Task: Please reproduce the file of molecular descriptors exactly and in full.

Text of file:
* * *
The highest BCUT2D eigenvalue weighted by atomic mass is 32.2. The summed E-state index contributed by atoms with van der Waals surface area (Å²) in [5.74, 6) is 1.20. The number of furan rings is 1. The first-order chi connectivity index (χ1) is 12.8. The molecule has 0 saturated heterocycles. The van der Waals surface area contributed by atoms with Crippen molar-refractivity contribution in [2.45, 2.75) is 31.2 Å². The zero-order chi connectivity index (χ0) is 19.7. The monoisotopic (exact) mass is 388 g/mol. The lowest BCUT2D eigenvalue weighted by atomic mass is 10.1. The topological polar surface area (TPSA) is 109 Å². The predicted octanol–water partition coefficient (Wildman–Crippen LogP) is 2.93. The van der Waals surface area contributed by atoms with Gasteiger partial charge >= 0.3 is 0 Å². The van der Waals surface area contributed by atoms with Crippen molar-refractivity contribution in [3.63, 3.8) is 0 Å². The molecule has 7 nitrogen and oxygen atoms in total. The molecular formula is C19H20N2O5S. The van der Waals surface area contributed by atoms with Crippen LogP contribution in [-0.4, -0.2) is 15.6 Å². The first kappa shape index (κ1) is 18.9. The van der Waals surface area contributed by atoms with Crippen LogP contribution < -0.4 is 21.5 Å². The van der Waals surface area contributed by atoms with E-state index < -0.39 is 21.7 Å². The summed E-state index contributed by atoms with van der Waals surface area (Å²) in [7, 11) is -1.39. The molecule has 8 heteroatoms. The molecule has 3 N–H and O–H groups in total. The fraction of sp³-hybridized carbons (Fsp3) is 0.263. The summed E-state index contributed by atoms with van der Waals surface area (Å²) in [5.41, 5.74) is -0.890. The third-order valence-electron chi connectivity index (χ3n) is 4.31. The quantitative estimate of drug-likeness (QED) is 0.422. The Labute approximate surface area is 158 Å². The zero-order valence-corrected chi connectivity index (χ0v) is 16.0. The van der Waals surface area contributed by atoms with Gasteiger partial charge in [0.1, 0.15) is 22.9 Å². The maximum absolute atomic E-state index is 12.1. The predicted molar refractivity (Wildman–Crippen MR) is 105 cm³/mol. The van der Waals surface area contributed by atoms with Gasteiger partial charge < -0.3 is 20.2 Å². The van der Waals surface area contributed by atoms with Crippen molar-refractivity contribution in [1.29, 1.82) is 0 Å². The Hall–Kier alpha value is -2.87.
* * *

The highest BCUT2D eigenvalue weighted by atomic mass is 32.2. The summed E-state index contributed by atoms with van der Waals surface area (Å²) in [5.74, 6) is 1.20. The number of furan rings is 1. The first-order chi connectivity index (χ1) is 12.8. The molecule has 0 saturated heterocycles. The van der Waals surface area contributed by atoms with Crippen molar-refractivity contribution in [2.45, 2.75) is 31.2 Å². The zero-order chi connectivity index (χ0) is 19.7. The monoisotopic (exact) mass is 388 g/mol. The lowest BCUT2D eigenvalue weighted by atomic mass is 10.1. The topological polar surface area (TPSA) is 109 Å². The predicted octanol–water partition coefficient (Wildman–Crippen LogP) is 2.93. The van der Waals surface area contributed by atoms with Gasteiger partial charge >= 0.3 is 0 Å². The van der Waals surface area contributed by atoms with Crippen molar-refractivity contribution in [3.63, 3.8) is 0 Å². The molecule has 7 nitrogen and oxygen atoms in total. The molecular formula is C19H20N2O5S. The van der Waals surface area contributed by atoms with Crippen LogP contribution in [-0.4, -0.2) is 15.6 Å². The first kappa shape index (κ1) is 18.9. The van der Waals surface area contributed by atoms with Crippen LogP contribution < -0.4 is 21.5 Å². The van der Waals surface area contributed by atoms with E-state index < -0.39 is 21.7 Å². The summed E-state index contributed by atoms with van der Waals surface area (Å²) in [7, 11) is -1.39. The molecule has 8 heteroatoms. The molecule has 3 N–H and O–H groups in total. The fraction of sp³-hybridized carbons (Fsp3) is 0.263. The summed E-state index contributed by atoms with van der Waals surface area (Å²) in [5.41, 5.74) is -0.890. The third-order valence-electron chi connectivity index (χ3n) is 4.31. The quantitative estimate of drug-likeness (QED) is 0.422. The Labute approximate surface area is 158 Å². The zero-order valence-corrected chi connectivity index (χ0v) is 16.0. The van der Waals surface area contributed by atoms with Gasteiger partial charge in [0.1, 0.15) is 22.9 Å². The maximum absolute atomic E-state index is 12.1. The predicted molar refractivity (Wildman–Crippen MR) is 105 cm³/mol. The van der Waals surface area contributed by atoms with Gasteiger partial charge < -0.3 is 20.2 Å². The van der Waals surface area contributed by atoms with Crippen molar-refractivity contribution in [1.29, 1.82) is 0 Å². The Hall–Kier alpha value is -2.87.